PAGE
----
We all know that the Spaniards were in Oregon before the British. Is it true that the name Oregon comes from the Spanish surname Obregón? Like Álvaro Obregón? —Puscifer
If you wanna believe that, shortly after acceding to the presidency of Mexico in 1920, Álvaro Obregón time-traveled to the 18th century and named Oregon after himself, go for it. Frankly, it’s no dumber than most of the existing theories.
Here’s what we do know: In the 18th century, the Columbia was called, at least sometimes, the Ouragon River. And we’re named after the river. Where did the river’s name come from? Well, this is where the theories start to sound increasingly idiotic.
Try this on for size: The river was named “Ouragon” after ouragan, the French word for hurricane! See, sometimes on the Ouragon River the wind blew, because it was, like, outside and stuff. And, um, a hurricane is a kind of wind, so...there ya go?
No, wait! Oregon comes from ooligan, the Chinook word for a kind of fatty smelt that some indigenous people liked to eat! You know, through the same linguistic process by which the state of California came to be called “french fries.”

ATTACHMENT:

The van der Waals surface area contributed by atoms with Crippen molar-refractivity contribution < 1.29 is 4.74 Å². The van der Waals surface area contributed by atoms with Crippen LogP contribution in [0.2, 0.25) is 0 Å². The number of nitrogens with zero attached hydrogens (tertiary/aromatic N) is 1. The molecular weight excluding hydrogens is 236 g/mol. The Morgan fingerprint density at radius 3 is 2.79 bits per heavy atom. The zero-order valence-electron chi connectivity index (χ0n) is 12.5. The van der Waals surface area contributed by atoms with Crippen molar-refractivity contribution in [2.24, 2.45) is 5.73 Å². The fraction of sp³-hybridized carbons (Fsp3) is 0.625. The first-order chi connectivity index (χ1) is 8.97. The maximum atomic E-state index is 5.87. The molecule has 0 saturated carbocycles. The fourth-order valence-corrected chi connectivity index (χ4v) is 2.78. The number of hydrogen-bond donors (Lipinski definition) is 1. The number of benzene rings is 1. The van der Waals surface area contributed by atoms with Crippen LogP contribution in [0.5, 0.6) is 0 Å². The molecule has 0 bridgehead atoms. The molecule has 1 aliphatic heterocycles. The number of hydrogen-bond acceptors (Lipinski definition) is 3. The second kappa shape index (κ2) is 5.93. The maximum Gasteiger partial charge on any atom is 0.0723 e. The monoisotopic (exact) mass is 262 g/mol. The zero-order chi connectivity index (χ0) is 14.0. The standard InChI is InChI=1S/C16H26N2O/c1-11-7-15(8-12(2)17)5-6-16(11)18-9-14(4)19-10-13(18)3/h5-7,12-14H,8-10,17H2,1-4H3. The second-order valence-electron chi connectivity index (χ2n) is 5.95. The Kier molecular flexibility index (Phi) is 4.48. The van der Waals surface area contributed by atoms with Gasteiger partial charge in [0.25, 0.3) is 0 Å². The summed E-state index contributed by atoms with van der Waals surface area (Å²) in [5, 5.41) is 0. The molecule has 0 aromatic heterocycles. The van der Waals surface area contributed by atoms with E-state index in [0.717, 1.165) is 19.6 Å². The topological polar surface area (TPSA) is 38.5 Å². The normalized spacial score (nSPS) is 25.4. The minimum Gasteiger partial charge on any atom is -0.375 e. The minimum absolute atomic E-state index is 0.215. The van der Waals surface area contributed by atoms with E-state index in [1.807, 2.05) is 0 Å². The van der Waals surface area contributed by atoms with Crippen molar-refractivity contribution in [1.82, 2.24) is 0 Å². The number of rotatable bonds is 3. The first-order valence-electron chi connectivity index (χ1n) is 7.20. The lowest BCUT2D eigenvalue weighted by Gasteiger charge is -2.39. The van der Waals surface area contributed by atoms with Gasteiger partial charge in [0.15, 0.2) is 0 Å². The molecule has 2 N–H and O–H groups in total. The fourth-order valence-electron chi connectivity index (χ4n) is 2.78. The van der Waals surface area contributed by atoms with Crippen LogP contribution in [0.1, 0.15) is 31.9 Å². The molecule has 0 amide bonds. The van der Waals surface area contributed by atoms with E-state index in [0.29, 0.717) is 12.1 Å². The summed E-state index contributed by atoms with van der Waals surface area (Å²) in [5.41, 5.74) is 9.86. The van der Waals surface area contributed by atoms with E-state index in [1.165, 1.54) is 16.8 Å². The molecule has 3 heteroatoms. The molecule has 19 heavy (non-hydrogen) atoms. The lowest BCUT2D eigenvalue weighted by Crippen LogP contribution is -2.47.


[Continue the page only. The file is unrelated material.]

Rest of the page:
It gets worse: “Oregon” is a corruption of aure il agua! It’s Portuguese for “Hear the waters!” This would make a lot more sense if the Columbia were a beach, or a waterfall, or something that made fucking sounds.
The leading theory, I shit you not, is that some mapmaker thought the Columbia was the other end of the Wisconsin River (then spelled “Ouisiconsink”). A typo mislabeled this basically nonexistent river the “Ouariconsint.” That was hyphenated as “Ouaricon-sint,” and the “Ouaricon” part morphed into our modern “Oregon.”
So count your blessings—we were one mapmaker’s coffee stain away from being forever known as “Orphlmrph.”